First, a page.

by Mike Masnick
Tue, Feb 8th 2011 1:05am
While Homeland Security insists that Google is different than the sites whose domain names its seized lately, its agents haven't done a very good job of explaining why (beyond "in our minds, it's different.") However, at least according to the automated script the MPAA uses to warn ISPs of file sharing, perhaps Google isn't all that different. The MPAA -- who, it should be noted -- was a major driver for the domain name seizures -- sends out form letters warning people they could lose their internet access over file sharing, and over at TorrentFreak, they've noticed that Google's been on the receiving end of a bunch of these threats lately. Mostly at issue are situations where people are using Google's free WiFi that's provided mainly in Mountain View, but in some cases it appears to involve employees working from Google's headquarters. Of course, the chances of Google losing internet access over such threats is less than nil, but it's amusing to see the MPAA still include the baseless threat.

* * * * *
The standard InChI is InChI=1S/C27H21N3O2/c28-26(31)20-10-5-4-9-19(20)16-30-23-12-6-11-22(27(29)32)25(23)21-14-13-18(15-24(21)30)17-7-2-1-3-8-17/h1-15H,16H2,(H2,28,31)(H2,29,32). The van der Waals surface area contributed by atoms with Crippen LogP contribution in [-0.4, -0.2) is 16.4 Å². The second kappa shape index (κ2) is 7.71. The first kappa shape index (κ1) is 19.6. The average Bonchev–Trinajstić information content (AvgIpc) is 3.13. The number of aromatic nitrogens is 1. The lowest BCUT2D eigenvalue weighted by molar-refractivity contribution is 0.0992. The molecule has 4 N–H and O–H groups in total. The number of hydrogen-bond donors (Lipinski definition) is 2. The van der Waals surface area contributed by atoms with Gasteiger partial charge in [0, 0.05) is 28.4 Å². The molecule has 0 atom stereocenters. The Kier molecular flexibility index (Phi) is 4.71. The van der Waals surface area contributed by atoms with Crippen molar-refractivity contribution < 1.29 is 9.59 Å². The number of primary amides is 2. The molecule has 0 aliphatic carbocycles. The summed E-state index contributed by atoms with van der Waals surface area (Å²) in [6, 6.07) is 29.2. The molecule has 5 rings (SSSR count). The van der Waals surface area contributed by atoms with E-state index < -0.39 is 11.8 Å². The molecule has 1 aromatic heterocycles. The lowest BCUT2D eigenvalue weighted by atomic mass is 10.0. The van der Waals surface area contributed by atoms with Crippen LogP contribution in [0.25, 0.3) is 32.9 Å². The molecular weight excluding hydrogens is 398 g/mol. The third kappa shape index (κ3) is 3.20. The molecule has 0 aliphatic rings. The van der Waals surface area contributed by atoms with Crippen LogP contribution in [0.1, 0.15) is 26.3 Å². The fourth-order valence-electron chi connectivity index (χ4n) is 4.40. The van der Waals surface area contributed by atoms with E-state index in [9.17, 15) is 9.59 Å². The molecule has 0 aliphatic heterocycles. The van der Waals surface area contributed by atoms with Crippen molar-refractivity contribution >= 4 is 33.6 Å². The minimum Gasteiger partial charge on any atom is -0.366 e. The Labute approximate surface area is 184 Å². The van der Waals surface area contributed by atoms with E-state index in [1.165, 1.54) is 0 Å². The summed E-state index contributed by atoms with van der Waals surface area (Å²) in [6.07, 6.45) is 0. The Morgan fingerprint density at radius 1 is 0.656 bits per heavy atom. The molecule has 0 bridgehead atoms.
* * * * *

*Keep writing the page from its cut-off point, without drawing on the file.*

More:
If you liked this post, you may also be interested in...
- EU Regulators Can Barely Contain Their Desire To Attack Google And Facebook, Believing It Will Help Local Competitors
- USTR: Foreign Governments Engaging In Censorship And Rights Abuses Should Add IP Enforcement To Their 'To Do' Lists
- Game Critic Keeps YouTube Vids Ad-Free By Creating ContentID Feeding Frenzy
- Mississippi Attorney General Jim Hood Withdraws Google Subpoena As Google Appeals Court Ruling
- And Out Come The Wolves: Now Getty Images Files EU Antitrust Complaint Against Google About Image Piracy